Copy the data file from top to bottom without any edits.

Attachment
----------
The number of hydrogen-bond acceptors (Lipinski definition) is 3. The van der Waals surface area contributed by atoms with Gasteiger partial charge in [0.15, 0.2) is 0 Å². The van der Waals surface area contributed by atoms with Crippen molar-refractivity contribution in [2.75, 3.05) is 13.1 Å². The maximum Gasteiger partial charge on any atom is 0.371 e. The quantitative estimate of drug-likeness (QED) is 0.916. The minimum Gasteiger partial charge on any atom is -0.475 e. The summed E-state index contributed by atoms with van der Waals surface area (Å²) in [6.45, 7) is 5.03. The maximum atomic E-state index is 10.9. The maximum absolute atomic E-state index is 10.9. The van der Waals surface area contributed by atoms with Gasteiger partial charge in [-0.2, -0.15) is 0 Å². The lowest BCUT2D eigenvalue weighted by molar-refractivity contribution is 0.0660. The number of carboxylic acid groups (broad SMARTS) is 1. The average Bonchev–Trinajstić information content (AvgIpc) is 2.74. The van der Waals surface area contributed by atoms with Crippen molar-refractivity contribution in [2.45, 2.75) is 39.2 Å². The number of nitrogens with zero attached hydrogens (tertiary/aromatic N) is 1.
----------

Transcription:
The number of hydrogen-bond acceptors (Lipinski definition) is 3. The van der Waals surface area contributed by atoms with Gasteiger partial charge in [0.15, 0.2) is 0 Å². The van der Waals surface area contributed by atoms with Crippen molar-refractivity contribution in [2.75, 3.05) is 13.1 Å². The maximum Gasteiger partial charge on any atom is 0.371 e. The quantitative estimate of drug-likeness (QED) is 0.916. The minimum Gasteiger partial charge on any atom is -0.475 e. The summed E-state index contributed by atoms with van der Waals surface area (Å²) in [6.45, 7) is 5.03. The maximum atomic E-state index is 10.9. The maximum absolute atomic E-state index is 10.9. The van der Waals surface area contributed by atoms with Gasteiger partial charge in [-0.2, -0.15) is 0 Å². The lowest BCUT2D eigenvalue weighted by molar-refractivity contribution is 0.0660. The number of carboxylic acid groups (broad SMARTS) is 1. The average Bonchev–Trinajstić information content (AvgIpc) is 2.74. The van der Waals surface area contributed by atoms with Crippen molar-refractivity contribution in [2.45, 2.75) is 39.2 Å². The number of nitrogens with zero attached hydrogens (tertiary/aromatic N) is 1.